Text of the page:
The pleasure of single-tasking

_Over Christmas, I spent six and a half hours driving from York to
Pembrokeshire, to stay with Clare’s parents. What should have been a
hellish drive was significantly more pleasant than expected. I’m going
to talk about why, and make a wider point about life hacks._

Long-distance driving, especially somewhere you’ve never been before,
can often be nasty. You have to juggle several things at once —
planning the route, controlling the car, talking to your passengers,
etc — and you have time pressure, too. For me, this means stress.

Two things, I think, made the journey much more pleasant;

1. I drove an automatic,
2. I used GPS to navigate.

This offloaded several tasks from my brain; I no longer had to plan a
route; everything was handed to me in simple-to-follow
left/right/straight on choices, and if I made a mistake (which I did a
couple of times) the GPS just routed round it, giving me a new route
which got me there.

The automatic gearbox also made things easier. That part of my brain
that would normally be making sure I was in the right gear was no
longer occupied.

Life was simpler, so life was sweeter.

Joel, of the [‘Joel on Software’][jos] site, uses the analogy of
automatic transmissions when he talks about some [benefits for
programmers][bfp] (scroll to ‘Automatic Transmission Wins
the Day’). The wider point really is that freeing up your mind from
one type of detail is like juggling with one fewer ball; it’s much,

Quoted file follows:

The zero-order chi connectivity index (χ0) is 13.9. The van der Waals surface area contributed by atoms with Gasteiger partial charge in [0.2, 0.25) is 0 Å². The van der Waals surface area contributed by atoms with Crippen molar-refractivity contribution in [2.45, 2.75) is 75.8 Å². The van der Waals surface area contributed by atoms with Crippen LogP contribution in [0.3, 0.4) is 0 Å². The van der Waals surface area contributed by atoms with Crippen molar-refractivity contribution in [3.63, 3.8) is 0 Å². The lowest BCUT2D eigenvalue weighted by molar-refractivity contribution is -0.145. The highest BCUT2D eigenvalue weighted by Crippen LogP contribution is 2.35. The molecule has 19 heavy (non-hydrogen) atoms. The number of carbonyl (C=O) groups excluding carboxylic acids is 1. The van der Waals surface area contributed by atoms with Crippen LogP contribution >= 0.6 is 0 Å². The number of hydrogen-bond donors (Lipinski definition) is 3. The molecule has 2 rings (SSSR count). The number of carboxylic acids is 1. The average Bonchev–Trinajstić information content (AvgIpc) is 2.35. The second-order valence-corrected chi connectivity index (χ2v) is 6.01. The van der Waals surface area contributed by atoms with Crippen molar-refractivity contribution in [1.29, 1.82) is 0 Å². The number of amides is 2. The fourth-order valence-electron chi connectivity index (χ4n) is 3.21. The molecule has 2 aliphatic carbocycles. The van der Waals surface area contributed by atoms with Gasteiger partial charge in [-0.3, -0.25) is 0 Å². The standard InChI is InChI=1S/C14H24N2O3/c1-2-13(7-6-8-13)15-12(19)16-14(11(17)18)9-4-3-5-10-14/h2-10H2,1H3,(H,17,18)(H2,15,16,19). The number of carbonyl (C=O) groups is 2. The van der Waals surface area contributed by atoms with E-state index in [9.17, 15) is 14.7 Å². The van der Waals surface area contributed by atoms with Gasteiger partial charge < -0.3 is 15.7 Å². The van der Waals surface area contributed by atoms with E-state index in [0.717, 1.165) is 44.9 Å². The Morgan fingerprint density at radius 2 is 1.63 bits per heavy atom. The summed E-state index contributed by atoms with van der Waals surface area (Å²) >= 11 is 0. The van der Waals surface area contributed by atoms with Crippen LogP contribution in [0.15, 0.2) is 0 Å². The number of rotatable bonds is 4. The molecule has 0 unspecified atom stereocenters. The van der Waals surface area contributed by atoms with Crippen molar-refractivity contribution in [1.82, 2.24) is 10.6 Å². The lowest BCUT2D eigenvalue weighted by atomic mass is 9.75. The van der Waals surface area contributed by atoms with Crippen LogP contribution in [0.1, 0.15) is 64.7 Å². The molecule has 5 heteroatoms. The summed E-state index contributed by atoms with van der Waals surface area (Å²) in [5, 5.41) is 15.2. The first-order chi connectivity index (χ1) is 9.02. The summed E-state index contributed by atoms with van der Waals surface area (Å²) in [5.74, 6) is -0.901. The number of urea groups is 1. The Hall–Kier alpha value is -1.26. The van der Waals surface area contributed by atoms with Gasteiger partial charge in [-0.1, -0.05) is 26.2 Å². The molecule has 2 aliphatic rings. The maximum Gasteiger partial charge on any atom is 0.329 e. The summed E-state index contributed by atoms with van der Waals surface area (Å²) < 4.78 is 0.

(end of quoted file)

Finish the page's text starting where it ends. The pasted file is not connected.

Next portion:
much easier.


So this is my wider point; anything fully automatic (I mean really and
truly don’t-make-me-think automatic) makes your life less stressful.

The flipside, of course, is control. You always sacrifice a little
control to the system. You lose precise throttle control in an
automatic car. You lose control of exactly what stocks you own if you
buy an index-tracker ISA.

I think this scares people, but really shouldn’t — this level of
detail will probably tire you, stress you, and give very little
benefit over the automatic method.

I’ll finish with a fantastic quote from [Alfred North Whitehead][anw],
co- author of the [Principia Mathematica][pm];


> It is a profoundly erroneous truism, repeated by all copy books and
> by eminent people when they are making speeches, that we should
> cultivate the habit of thinking of what we are doing. The precise
> opposite is the case. Civilization advances by extending the number of
> important operations which we can perform without thinking about them.
> Operations of thought are like calvary charges in a battle–they are
> strictly limited in number, they require fresh horses, and must only
> be made at decisive moments.


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